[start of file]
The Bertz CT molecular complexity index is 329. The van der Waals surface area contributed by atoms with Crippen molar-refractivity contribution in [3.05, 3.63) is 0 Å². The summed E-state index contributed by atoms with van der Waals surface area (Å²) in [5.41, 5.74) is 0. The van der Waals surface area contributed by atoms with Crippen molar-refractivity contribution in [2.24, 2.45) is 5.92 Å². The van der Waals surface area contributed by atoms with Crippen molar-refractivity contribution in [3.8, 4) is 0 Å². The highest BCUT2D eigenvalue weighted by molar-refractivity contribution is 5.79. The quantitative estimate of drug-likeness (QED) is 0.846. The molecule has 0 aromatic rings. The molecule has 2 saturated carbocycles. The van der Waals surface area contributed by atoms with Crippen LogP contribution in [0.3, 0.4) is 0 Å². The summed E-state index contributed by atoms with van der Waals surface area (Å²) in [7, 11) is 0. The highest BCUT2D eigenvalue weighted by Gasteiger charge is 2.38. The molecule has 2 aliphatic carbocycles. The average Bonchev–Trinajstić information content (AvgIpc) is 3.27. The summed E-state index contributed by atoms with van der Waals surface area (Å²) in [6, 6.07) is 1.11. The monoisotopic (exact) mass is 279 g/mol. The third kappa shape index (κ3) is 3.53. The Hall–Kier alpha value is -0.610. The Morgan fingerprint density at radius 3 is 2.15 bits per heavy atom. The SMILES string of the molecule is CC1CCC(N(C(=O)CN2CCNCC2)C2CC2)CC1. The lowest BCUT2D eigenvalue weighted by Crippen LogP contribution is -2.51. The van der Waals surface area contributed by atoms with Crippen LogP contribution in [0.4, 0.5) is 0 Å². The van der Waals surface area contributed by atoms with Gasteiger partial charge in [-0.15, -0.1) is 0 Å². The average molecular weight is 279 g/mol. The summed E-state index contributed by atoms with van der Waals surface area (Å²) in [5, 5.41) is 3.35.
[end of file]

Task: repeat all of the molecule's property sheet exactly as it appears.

The Bertz CT molecular complexity index is 329. The van der Waals surface area contributed by atoms with Crippen molar-refractivity contribution in [3.05, 3.63) is 0 Å². The summed E-state index contributed by atoms with van der Waals surface area (Å²) in [5.41, 5.74) is 0. The van der Waals surface area contributed by atoms with Crippen molar-refractivity contribution in [2.24, 2.45) is 5.92 Å². The van der Waals surface area contributed by atoms with Crippen molar-refractivity contribution in [3.8, 4) is 0 Å². The highest BCUT2D eigenvalue weighted by molar-refractivity contribution is 5.79. The quantitative estimate of drug-likeness (QED) is 0.846. The molecule has 0 aromatic rings. The molecule has 2 saturated carbocycles. The van der Waals surface area contributed by atoms with Crippen LogP contribution in [0.3, 0.4) is 0 Å². The summed E-state index contributed by atoms with van der Waals surface area (Å²) in [7, 11) is 0. The highest BCUT2D eigenvalue weighted by Gasteiger charge is 2.38. The molecule has 2 aliphatic carbocycles. The average Bonchev–Trinajstić information content (AvgIpc) is 3.27. The summed E-state index contributed by atoms with van der Waals surface area (Å²) in [6, 6.07) is 1.11. The monoisotopic (exact) mass is 279 g/mol. The third kappa shape index (κ3) is 3.53. The Hall–Kier alpha value is -0.610. The Morgan fingerprint density at radius 3 is 2.15 bits per heavy atom. The SMILES string of the molecule is CC1CCC(N(C(=O)CN2CCNCC2)C2CC2)CC1. The lowest BCUT2D eigenvalue weighted by Crippen LogP contribution is -2.51. The van der Waals surface area contributed by atoms with Crippen LogP contribution in [0.4, 0.5) is 0 Å². The van der Waals surface area contributed by atoms with Gasteiger partial charge in [-0.15, -0.1) is 0 Å². The average molecular weight is 279 g/mol. The summed E-state index contributed by atoms with van der Waals surface area (Å²) in [5, 5.41) is 3.35.